We believe Jesus Christ died on the cross for the sins of His elect people. It was for them He came and for them He died.
Matthew 1:21 "And she shall bring forth a son, and thou shalt call His name Jesus: for He shall save His people from their sins."
John 17:6-9 "I have manifested Thy name unto the men which Thou gavest Me out of the world: Thine they were, and Thou gavest them Me; and they have kept Thy word. Now they have known that all things whatsoever Thou hast given Me are of Thee. For I have given unto them the words which Thou gavest Me; and they have received them, and have known surely that I came out from Thee, and they have believed that Thou didst send Me. I pray for them; I pray not for the world, but for them which Thou hast given Me; for they are Thine."
John 16:13-14 "Howbeit when He, the Spirit of truth, is come, He will guide you into all truth: for He shall not speak of Himself; but whatsoever He shall hear, that shall He speak: and He will show you things to come. He shall glorify Me: for He shall receive of Mine, and shall show it unto you."
Now, no one is imagining that the value or worth of Christ's atonement is in any way limited. His death is sufficient to atone for all the sinners in 10,000 worlds. It is the intent of the atonement in the mind and purpose of the triune God that limits it. If Christ bore the sins of every man, then all men are free of their guilt. God will not require a second death, i.e. the sinner's death, to atone for a sin that is paid for by the death of the eternal Son of God. It is finished! What gross injustice to lay the sins of all mankind on the head of the Savior and then punish the sinner for sins that were already borne on Calvary!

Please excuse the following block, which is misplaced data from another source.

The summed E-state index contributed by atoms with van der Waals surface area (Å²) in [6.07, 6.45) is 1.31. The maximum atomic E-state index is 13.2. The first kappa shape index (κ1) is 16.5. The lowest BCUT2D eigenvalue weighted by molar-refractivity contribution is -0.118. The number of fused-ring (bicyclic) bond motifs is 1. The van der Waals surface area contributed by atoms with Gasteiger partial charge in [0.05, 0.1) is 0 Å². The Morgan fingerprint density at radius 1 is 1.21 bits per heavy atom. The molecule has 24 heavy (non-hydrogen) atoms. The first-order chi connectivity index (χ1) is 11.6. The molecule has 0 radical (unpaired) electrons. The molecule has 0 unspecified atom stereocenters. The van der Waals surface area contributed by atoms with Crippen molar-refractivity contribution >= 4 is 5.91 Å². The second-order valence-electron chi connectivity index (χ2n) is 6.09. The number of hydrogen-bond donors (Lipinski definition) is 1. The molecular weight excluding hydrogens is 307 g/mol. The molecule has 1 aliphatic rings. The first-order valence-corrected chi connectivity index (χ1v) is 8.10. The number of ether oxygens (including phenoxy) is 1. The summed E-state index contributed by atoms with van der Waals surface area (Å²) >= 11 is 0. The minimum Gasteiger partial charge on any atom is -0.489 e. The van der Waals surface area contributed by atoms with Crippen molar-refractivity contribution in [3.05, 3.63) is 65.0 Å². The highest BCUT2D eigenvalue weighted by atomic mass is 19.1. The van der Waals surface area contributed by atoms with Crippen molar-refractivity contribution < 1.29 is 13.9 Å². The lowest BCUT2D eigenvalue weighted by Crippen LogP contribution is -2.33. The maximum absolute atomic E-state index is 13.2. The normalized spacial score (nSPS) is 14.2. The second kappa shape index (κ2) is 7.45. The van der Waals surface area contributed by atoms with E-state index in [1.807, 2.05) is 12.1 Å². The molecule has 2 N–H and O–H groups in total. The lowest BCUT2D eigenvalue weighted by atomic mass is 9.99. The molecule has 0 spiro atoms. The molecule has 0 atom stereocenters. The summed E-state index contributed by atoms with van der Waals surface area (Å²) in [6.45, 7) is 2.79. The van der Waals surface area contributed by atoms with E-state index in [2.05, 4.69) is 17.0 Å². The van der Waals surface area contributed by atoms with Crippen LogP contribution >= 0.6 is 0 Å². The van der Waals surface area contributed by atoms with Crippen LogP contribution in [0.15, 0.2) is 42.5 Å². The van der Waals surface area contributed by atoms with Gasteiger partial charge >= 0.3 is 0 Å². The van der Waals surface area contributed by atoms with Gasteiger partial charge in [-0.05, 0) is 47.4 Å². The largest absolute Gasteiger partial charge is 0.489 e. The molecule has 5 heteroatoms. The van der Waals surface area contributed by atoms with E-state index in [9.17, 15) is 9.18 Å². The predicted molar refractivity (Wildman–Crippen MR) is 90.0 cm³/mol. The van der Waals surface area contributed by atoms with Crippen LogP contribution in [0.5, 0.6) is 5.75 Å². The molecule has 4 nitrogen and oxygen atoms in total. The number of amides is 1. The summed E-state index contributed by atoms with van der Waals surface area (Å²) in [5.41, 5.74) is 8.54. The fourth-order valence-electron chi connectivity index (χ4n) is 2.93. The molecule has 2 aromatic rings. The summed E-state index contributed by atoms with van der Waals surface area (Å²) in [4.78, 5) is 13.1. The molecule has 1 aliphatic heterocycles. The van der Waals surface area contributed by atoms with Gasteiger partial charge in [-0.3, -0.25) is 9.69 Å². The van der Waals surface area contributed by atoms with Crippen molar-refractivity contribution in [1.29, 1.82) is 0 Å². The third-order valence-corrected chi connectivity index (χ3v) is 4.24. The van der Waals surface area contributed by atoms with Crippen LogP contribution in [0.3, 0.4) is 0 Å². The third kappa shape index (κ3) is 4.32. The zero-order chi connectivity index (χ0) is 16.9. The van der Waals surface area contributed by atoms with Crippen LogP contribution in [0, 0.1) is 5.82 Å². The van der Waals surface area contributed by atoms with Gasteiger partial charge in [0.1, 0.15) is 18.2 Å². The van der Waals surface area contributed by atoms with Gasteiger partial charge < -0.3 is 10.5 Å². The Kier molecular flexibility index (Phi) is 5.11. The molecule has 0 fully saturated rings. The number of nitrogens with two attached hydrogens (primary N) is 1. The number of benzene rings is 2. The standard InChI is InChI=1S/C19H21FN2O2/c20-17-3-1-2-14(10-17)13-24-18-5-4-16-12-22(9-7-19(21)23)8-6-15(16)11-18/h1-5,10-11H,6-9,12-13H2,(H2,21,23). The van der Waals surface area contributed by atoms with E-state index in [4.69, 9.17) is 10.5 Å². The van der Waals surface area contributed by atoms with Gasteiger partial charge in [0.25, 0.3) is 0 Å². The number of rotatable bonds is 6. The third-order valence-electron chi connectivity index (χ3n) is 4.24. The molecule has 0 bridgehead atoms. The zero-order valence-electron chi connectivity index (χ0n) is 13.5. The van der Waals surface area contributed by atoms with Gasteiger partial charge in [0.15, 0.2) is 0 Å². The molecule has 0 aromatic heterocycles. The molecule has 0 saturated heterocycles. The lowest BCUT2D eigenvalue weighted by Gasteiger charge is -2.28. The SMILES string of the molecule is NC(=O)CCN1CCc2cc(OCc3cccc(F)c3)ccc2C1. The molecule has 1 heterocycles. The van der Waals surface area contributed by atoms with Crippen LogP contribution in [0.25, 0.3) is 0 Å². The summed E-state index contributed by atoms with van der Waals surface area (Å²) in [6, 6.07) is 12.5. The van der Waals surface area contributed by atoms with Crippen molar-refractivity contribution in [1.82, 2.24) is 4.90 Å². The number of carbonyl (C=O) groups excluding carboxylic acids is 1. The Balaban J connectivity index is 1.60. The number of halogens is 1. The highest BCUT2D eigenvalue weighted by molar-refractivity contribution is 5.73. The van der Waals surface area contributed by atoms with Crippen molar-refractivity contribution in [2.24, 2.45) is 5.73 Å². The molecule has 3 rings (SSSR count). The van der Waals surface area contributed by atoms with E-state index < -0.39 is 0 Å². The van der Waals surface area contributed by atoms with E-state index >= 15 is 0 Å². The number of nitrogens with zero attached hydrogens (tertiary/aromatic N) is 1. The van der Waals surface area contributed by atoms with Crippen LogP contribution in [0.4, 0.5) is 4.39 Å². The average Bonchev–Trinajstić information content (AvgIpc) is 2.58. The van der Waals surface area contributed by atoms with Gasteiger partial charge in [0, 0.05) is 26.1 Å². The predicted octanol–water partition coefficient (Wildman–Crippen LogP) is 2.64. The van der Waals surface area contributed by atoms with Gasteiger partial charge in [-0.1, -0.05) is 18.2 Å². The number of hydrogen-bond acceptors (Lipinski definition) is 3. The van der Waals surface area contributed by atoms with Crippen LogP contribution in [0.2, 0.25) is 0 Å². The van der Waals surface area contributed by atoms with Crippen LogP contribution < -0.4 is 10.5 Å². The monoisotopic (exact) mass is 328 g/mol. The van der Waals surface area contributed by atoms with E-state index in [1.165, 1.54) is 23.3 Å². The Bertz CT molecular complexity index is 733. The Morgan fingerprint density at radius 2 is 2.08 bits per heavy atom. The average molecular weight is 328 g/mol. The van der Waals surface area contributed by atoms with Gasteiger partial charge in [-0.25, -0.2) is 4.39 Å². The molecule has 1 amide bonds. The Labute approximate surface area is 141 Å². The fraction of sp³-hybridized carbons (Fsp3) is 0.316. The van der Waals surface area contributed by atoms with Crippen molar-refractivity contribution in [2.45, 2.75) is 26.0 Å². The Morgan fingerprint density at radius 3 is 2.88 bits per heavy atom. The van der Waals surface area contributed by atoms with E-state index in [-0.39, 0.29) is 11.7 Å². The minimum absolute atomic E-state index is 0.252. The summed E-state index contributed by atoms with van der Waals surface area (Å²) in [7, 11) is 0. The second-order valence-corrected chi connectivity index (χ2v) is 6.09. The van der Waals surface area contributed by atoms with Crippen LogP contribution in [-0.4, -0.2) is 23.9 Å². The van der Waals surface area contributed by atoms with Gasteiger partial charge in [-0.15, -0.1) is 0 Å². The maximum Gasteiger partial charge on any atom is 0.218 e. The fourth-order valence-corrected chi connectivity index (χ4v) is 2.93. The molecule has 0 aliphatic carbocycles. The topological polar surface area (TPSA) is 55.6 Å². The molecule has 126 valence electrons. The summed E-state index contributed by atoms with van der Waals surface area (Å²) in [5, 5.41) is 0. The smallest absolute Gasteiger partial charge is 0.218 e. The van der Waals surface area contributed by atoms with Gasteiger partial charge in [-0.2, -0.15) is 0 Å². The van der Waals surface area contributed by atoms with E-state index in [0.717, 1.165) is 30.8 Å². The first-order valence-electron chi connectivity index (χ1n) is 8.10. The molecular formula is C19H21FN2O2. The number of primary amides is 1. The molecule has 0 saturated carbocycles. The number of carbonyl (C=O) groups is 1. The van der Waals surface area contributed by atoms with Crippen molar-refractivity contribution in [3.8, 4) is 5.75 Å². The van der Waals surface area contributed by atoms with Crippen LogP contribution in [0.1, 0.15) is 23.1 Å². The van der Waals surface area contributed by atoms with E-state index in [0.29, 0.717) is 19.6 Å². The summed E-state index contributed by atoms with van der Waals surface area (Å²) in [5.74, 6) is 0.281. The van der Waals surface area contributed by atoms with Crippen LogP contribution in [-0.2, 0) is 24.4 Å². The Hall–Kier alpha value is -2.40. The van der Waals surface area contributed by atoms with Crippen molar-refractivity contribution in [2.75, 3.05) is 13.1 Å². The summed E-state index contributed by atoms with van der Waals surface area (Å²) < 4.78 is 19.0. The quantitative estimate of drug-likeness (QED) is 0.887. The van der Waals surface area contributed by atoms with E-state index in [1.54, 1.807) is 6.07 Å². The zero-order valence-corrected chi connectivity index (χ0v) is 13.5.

In Romans 9:22, Scripture argues that "God, willing to show his wrath, and to make his power known, endured with much longsuffering the vessels of wrath fitted to destruction:" Apparently, God's justice is an important part of His divine nature and He is willing to display it on "vessels of wrath." God is altogether unlike the contemporary concept which elevates man and diminishes the very nature of God.
Some in our day quote 2 Peter 3:9 which says, ..."not willing that any should perish, but that all should come to repentance." Their intent, of course, is to prove that God is not willing that any single person should perish, but that every person should come to repentance. Such an interpretation, however, does violence to both Scripture and to the nature of God. A close look at the context will tell you that Peter is talking to the elect, whom he calls "beloved" in verse 8. Again in verse 9, he says that God is longsuffering to us-ward, meaning to Peter and his fellow believers.
Equally damaging is the idea that God wants to save every one (universalism), but he is unable to for some imagined problem of violating the all-mighty human "free-will".